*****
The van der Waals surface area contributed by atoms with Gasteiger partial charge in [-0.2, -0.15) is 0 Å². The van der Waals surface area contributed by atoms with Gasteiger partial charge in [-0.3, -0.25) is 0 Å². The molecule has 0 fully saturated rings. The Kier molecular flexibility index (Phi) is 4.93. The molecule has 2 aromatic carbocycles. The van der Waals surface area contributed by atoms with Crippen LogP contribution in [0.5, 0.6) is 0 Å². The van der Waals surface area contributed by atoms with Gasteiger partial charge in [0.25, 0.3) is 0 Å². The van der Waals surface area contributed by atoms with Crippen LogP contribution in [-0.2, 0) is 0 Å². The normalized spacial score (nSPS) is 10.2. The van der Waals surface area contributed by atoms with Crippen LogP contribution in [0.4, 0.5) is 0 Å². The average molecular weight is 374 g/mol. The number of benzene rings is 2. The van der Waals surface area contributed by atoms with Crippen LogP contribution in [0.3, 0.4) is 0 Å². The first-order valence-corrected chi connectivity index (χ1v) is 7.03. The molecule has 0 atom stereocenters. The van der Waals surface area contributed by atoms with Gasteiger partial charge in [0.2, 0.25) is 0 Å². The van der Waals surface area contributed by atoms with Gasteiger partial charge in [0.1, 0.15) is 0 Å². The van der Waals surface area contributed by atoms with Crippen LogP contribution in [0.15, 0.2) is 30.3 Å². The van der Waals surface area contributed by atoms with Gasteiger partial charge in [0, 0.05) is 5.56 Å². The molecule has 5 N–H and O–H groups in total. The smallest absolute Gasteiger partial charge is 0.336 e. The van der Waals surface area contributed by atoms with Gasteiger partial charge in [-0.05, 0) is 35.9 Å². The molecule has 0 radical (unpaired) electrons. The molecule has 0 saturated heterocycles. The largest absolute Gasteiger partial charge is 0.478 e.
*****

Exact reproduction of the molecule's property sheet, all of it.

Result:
The van der Waals surface area contributed by atoms with Gasteiger partial charge in [-0.2, -0.15) is 0 Å². The van der Waals surface area contributed by atoms with Gasteiger partial charge in [-0.3, -0.25) is 0 Å². The molecule has 0 fully saturated rings. The Kier molecular flexibility index (Phi) is 4.93. The molecule has 2 aromatic carbocycles. The van der Waals surface area contributed by atoms with Crippen LogP contribution in [0.5, 0.6) is 0 Å². The van der Waals surface area contributed by atoms with Gasteiger partial charge in [0.25, 0.3) is 0 Å². The van der Waals surface area contributed by atoms with Crippen LogP contribution in [-0.2, 0) is 0 Å². The normalized spacial score (nSPS) is 10.2. The van der Waals surface area contributed by atoms with Crippen LogP contribution in [0.4, 0.5) is 0 Å². The average molecular weight is 374 g/mol. The number of benzene rings is 2. The van der Waals surface area contributed by atoms with Crippen LogP contribution in [0.3, 0.4) is 0 Å². The first-order valence-corrected chi connectivity index (χ1v) is 7.03. The molecule has 0 atom stereocenters. The van der Waals surface area contributed by atoms with Gasteiger partial charge in [0.2, 0.25) is 0 Å². The van der Waals surface area contributed by atoms with Gasteiger partial charge in [0.1, 0.15) is 0 Å². The van der Waals surface area contributed by atoms with Crippen LogP contribution in [0.15, 0.2) is 30.3 Å². The van der Waals surface area contributed by atoms with Gasteiger partial charge in [0, 0.05) is 5.56 Å². The molecule has 5 N–H and O–H groups in total. The smallest absolute Gasteiger partial charge is 0.336 e. The van der Waals surface area contributed by atoms with Gasteiger partial charge in [-0.05, 0) is 35.9 Å². The molecule has 0 radical (unpaired) electrons. The molecule has 0 saturated heterocycles. The largest absolute Gasteiger partial charge is 0.478 e.